APAIE: China’s HE growth expected to follow economic boom
The APAIE Board of Directors at the conference's opening ceremony
With China’s position as the world’s largest economy solidified, the country’s higher education sector is expected to see similar dramatic growth, expanding even further globally, delegates at the Asia-Pacific Association for International Education’s (APAIE) 10th annual conference and exhibition heard.
The foundations for the event’s discussions in Beijing last week were laid by opening speaker Justin Yifu Lin, former senior vice president and chief economist at the World Bank, who took delegates through the history of China’s economy, and underlined that it has seen an average annual growth rate of 9.7% for 36 years: the highest and longest in human history.
The APAIE conference was hosted this year by Peking “The economists call this
University, and a record number of delegates trend the ‘Asianisation of Asia'”
– over 1,600 – from across the world gathered in China’s capital to meet and engage with higher education professionals from the Asia Pacific region and beyond.
“The world is so keen to engage with China and to have China’s most emblematic best university, Peking, deliver this conference, it was bound to attract people from all across the world,” said Susan Elliott, the vice president of APAIE, speaking to The PIE News.
“I’m delighted though. It’s fantastic that there are people from Europe, Africa, North America and South America as well as those within the region.”
In 2013, China was the third leading host destination for international students, boasting an 8% share of the market and falling only behind the UK and the US, who represented 11% and 20% of the number of inbound international students, respectively.
It is also the top sender for international students in many countries including the UK, US, Australia, Canada and Japan.
“I was at Tsinghua [University] yesterday and they were talking about their need to engage even more globally and yet they’re such a globally engaged university,” said Elliott. “I think it’s a progression, but for some countries, a step-change in their internationalisation and their desire to engage with much more international classrooms.”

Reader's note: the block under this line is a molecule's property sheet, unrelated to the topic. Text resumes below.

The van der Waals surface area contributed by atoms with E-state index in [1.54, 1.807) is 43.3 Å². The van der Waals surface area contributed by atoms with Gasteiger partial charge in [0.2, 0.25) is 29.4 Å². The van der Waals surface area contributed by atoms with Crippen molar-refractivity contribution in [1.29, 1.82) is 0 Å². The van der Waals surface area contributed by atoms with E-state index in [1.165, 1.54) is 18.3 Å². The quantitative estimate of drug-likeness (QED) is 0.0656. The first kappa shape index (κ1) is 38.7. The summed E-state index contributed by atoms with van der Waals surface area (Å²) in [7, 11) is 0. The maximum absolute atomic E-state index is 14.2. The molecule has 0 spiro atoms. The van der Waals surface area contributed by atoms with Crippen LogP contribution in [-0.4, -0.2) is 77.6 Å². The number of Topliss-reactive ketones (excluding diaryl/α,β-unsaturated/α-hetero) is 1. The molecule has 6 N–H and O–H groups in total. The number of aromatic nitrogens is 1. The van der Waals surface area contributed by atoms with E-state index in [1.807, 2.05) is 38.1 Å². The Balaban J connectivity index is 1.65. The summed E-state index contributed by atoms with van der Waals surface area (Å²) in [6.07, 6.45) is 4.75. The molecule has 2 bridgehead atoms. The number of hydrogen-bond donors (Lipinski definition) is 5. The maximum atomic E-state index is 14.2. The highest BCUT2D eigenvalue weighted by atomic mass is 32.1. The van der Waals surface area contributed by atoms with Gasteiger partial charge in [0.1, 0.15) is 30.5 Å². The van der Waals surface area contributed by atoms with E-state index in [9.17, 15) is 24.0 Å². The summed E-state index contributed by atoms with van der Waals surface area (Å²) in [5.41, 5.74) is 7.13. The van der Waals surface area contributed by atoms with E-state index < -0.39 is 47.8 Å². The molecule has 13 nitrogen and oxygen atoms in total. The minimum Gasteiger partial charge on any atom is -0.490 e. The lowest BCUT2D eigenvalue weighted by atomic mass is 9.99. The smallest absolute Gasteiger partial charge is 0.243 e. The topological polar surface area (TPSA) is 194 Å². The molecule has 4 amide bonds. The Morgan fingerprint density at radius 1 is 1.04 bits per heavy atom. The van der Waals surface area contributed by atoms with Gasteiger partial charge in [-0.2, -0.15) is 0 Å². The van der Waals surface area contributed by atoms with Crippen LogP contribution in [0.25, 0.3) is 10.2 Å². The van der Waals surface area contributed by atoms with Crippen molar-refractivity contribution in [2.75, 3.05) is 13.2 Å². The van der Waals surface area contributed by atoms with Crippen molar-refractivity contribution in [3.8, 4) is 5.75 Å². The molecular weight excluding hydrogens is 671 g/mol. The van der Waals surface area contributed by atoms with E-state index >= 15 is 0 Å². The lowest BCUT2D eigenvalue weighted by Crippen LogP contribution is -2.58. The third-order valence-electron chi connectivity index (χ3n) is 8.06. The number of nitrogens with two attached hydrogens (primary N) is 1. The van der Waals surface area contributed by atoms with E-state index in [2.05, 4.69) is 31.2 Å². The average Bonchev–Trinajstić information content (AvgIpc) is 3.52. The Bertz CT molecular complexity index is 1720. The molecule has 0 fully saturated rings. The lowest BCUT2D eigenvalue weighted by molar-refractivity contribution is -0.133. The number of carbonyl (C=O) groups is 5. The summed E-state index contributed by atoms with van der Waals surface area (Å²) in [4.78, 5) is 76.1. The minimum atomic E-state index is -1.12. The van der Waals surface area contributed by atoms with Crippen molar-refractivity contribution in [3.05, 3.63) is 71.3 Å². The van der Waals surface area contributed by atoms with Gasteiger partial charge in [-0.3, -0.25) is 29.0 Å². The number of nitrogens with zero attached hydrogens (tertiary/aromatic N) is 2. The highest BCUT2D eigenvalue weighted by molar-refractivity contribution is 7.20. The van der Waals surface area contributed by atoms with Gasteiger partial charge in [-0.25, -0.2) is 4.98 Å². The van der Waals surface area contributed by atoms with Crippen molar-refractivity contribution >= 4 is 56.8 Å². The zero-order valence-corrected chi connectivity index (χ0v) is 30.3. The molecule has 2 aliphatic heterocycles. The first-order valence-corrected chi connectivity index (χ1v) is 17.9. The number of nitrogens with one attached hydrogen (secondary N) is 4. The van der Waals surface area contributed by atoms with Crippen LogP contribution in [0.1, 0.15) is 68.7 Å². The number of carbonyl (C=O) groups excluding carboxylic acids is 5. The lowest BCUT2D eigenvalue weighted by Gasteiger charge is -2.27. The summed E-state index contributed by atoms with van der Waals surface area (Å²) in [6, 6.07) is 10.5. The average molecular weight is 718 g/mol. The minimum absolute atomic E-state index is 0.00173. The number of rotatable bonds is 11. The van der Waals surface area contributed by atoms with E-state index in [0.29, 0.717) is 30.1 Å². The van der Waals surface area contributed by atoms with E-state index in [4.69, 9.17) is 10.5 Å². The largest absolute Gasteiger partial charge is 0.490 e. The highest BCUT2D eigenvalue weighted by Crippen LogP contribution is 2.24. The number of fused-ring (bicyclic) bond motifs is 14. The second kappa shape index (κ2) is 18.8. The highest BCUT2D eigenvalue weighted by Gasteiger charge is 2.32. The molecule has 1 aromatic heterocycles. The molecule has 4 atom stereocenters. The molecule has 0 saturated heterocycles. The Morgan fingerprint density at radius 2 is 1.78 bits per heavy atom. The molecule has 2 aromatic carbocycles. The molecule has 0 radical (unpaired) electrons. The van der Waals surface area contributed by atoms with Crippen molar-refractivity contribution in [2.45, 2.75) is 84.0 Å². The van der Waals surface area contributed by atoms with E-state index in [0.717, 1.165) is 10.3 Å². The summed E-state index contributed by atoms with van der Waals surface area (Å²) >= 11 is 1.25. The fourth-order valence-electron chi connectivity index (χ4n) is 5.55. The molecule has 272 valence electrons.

Kazuo Kuroda the dean of international affairs at Waseda “The world is so keen
University in Japan, observed that China’s economic brawn to engage with China”
bodes well for the region as a whole. “The rising economy of Asia is a big factor in the intra-regional mobility in Asia,” he said. “The economists call this trend the ‘Asianisation of Asia’, which is written into international higher education too.”
Still, there is still work to be done as a major concern among Chinese players it that its culture is not as influential as its economy. Programmes are less competitive than European or US counterparts and despite high international enrolments, they still represent less than 1% of the total HE population.
A case study also showed that English taught programmes are less successful in China than other non-anglophone destinations.
Next year’s conference will be held in Australia, a country who’s own outbound scheme– the New Colombo Plan– has made a major impact on China as a study destination, according to Elliot. The 2016 conference will be hosted by nine Victoria universities in Melbourne. “I think what I’d like to talk about in Melbourne is new models for mobility,” she told The PIE News.
“I think research collaboration, particularly through PhD students is another area we could pick up and take forward next year, talking about joint PhDs and the benefits and the challenges that need to be overcome. And I think also Asia Pacific and the rest of the world is a theme that we’d like to pick up on as well.”
Source - The Pie News